The leap from information to computation is as nothing, however, compared to the leap apparently required to go from computronium to perceptronium. Perceptronium embodies the property of consciousness, which may not be computational at all and of which there is no agreed definition. To say that raises a few problems is rather an understatement.

Aha! But this is surely where the IIT comes in. If Tononi is right, then there is in fact a hard-edged definition of consciousness available: it’s simply integrated information, and we can even say that the quantity required is Phi. We can detect it and measure it and if we do, perceptronium becomes mathematically tractable and clearly defined. I suppose if we were curmudgeons we might say that this is actually a hit against the IIT: if it makes something as absurd as perceptronium a possibility, there must be something pretty wrong with it. We’re surely not that curmudgeonly, but there is something oddly non-dynamic here. We think of consciousness, surely, as a process, a  function: but it seems we might integrate quite a lot of information and simply have it sit there as perceptronium in crystalline stillness; the theory says it would be conscious, but it wouldn’t do anything.  We could get round that by embracing the possibility of static conscious states, like one frame out of the movie film of experience; but Tegmark, if I understand him right, adds another requirement for consciousness: autonomy, which requires both dynamics and independence; so there has to be active information processing, and it has to be isolated from outside influence, much the way we typically think of computation.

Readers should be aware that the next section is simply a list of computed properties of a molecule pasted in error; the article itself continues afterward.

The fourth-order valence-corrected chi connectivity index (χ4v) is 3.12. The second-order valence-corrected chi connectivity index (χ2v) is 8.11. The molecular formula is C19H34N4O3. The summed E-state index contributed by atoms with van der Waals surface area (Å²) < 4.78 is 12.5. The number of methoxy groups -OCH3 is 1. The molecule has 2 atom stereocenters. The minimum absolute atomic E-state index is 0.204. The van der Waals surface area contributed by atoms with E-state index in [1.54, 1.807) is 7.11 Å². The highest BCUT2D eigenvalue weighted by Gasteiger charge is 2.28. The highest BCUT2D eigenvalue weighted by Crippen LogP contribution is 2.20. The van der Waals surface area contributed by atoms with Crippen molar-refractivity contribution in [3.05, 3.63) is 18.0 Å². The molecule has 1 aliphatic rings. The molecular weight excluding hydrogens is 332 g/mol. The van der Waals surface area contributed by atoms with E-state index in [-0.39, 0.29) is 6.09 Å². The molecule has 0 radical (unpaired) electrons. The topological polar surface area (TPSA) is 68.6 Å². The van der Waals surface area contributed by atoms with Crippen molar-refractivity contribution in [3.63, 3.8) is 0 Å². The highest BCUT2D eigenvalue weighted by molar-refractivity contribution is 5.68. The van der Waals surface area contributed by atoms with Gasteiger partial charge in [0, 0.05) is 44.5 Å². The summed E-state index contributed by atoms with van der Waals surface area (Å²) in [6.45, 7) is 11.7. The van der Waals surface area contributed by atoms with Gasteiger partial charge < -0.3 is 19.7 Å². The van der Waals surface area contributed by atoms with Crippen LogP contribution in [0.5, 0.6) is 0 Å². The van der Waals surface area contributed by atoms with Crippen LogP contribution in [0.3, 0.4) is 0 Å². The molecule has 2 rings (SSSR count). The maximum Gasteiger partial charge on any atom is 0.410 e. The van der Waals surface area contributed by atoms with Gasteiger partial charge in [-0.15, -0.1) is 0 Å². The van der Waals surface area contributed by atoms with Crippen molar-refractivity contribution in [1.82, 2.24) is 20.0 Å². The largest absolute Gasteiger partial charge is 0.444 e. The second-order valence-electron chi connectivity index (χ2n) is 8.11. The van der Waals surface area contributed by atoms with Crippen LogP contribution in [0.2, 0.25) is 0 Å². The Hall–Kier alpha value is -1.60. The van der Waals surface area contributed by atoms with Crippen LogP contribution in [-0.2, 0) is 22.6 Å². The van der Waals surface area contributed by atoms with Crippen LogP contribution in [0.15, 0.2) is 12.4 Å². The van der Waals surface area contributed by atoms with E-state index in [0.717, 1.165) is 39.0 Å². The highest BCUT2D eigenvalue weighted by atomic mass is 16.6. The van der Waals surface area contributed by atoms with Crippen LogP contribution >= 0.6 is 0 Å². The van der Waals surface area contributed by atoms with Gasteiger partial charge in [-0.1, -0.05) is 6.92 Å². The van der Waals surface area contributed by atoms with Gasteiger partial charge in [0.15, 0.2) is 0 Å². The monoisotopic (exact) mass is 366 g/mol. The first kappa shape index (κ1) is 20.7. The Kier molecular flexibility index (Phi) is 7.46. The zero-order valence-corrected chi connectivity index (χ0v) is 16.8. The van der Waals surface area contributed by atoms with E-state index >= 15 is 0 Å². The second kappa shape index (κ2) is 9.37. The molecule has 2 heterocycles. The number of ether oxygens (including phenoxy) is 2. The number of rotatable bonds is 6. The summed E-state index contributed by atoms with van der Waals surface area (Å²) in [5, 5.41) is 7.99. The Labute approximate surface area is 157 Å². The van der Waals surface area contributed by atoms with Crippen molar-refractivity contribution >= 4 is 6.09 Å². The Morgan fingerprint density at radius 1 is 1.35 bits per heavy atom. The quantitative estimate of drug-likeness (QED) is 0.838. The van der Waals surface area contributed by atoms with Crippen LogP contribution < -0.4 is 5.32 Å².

The really exciting part, however,  is the potential linkage with deep cosmological problems – in particular the quantum factorisation problem. This is way beyond my understanding, and the pages of equations Tegmark offers are no help, but the gist appears to be that  quantum mechanics offers us a range of possible universes.  If we want to get ‘physics from scratch’, all we have to work with is, in Tegmark’s words,

two Hermitian matrices, the density matrix p encoding the state of our world and the Hamiltonian H determining its time-evolution…